A holographic display based on a new material can be repeatedly written to and erased. Rewritable holograms have been possible at small sizes, such as for holographic memory devices. But it’s been difficult to make these materials at a scale large enough for displays. The new material, developed by researchers at the University of Arizona and at Nitto Denko Technical Corporation, in Oceanside, CA, could eventually allow for life-sized displays of people and objects the size of cars that could be refreshed every few minutes.
Existing high-end holographic images can be full-color and extremely detailed, but they’ve been restricted to still images that can’t be rewritten. Stereoscopic displays, in which a different two-dimensional image is shown to each eye, are the basis of 3-D movies, but they lack some of the realism of holograms. The new display can produce holographic images, which are easier to view than stereoscopic images and can be of higher quality. But the display is better than typical holographic images in that it can be updated.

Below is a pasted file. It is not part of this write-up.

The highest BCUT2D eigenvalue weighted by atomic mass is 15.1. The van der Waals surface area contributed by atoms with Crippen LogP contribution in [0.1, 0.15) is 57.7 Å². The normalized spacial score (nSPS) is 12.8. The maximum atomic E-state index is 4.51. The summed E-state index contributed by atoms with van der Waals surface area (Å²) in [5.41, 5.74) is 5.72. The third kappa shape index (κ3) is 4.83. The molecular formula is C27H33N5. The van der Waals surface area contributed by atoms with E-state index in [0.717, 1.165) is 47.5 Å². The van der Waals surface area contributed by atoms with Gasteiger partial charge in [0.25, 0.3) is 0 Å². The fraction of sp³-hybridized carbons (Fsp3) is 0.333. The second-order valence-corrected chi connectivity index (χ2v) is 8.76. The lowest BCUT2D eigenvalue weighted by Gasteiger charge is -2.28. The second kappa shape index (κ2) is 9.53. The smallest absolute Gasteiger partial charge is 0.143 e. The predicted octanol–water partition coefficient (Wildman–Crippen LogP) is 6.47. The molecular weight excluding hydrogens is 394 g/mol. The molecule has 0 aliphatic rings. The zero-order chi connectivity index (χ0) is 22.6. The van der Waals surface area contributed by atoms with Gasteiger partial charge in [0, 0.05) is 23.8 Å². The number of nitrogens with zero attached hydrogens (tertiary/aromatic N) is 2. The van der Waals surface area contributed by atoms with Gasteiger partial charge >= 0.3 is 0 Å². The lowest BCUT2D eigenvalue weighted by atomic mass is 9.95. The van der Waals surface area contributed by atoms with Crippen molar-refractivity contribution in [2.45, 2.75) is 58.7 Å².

The University of Arizona researchers developed a new polymer-based material that encodes information using electric fields. The material contains two components. When light strikes the film, one of these components, a polymer, absorbs photons and generates electrons and their positive counterparts, called holes. The polymer is also a good conductor of holes, but not of electrons. As a result, the holes can easily move away from the illuminated areas where they were generated, whereas the electrons stay put. This separation of charges creates patterns of tiny electric fields within the material. These electric fields change the way that light moves through the different parts of the film.
The second component of the material, a dye, responds to the electric fields in two ways. The dye molecules change their polarization and physically rotate depending on the nature of the fields in each part of the film. These changes locally affect the index of refraction, which has to do with how a material bends and reflects light. When the researchers shine a laser through the film, the dye alters the path of the light, projecting a pattern that the eye interprets as a three-dimensional image. “It comes out of thin air–you feel like you could touch it,” says Nasser Peyghambarian, a professor of materials science and engineering at the University of Arizona, who led the work.
To erase the image, the researchers expose the film to uniform light, which redistributes the electrons and holes, removing the electric fields and the changes in the material that they had produced.